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EU fines North Sea shrimps traders 28 million euros for price fixing

Staff writer |
The European Commission has fined four European North Sea shrimps traders a total of $28.8 for operating a cartel in breach of EU antitrust rules.




The companies are Heiploeg, Klaas Puul, Kok Seafood (all of the Netherlands) and Stührk (of Germany). Between June 2000 and January 2009 Heiploeg and Klaas Puul agreed to fix prices and share sales volumes of North Sea shrimps in Belgium, France, Germany and the Netherlands. Kok Seafood participated at least from February 2005 and Stührk was involved in price fixing in Germany in the period from March 2003 to November 2007.

Klaas Puul received full immunity from fines under the Commission's 2006 Leniency Notice, as it was the first to provide information about the cartel.

The coordinated price level at which the retailer bought their shrimps directly affected the prices charged to the end-consumers. The size of the market varies heavily from year to year depending on the volumes landed by the fishermen and the prices paid, but is always at least 100 million. The companies involved have high combined market shares in the European Economic Area (EEA), estimated to be around 80%.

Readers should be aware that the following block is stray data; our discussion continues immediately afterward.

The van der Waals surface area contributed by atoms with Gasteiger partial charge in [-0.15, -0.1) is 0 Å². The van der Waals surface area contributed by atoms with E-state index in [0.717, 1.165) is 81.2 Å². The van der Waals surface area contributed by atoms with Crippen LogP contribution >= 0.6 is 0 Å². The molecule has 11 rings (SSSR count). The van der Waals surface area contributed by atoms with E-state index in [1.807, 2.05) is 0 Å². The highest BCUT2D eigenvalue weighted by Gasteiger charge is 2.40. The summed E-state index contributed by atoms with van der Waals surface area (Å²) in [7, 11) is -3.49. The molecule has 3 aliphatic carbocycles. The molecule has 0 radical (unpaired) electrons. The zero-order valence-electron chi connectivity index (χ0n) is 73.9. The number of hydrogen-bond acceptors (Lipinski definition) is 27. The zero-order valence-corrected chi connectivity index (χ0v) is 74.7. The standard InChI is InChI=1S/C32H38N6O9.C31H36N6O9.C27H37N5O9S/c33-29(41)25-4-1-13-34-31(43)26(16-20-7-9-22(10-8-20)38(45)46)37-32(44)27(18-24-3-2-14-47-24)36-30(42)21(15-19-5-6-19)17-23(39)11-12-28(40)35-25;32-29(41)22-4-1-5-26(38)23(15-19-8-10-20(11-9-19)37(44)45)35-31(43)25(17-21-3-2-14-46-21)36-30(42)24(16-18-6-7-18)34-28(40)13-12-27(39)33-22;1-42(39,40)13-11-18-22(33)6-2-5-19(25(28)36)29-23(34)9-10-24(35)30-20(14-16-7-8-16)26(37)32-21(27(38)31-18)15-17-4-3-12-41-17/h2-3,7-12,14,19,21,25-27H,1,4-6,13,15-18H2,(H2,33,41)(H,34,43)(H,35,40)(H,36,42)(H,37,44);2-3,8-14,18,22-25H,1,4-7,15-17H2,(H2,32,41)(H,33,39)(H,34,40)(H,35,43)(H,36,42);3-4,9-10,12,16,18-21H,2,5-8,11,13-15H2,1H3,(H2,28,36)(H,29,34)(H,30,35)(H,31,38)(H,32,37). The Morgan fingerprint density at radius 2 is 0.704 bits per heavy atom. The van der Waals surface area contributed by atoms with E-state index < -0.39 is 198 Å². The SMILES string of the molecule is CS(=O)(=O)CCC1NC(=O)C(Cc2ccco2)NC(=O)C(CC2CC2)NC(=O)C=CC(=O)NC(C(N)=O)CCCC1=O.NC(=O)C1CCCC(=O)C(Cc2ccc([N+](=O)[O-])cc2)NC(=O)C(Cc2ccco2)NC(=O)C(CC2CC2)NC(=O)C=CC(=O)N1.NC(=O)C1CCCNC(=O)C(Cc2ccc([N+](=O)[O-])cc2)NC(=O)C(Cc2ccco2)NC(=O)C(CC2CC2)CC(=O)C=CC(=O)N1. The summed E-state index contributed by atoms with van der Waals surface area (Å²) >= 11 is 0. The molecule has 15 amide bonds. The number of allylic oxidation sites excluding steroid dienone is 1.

The purpose of the cartel was to freeze the market by stabilising the suppliers' market shares in order to facilitate price increases and stimulate profitability. The cartel affected the EU market and sales in Belgium, Germany, France and the Netherlands in particular.

The cartel took the form of a range of informal bilateral contacts primarily between Heiploeg and Klaas Puul but also involving Stührk and Kok Seafood. The discussions usually covered a wide range of aspects of their business, including their purchase prices from fishermen, conduct towards other traders on the market, market sharing, and prices charged to specific important customers that often set the benchmark price for other customers.


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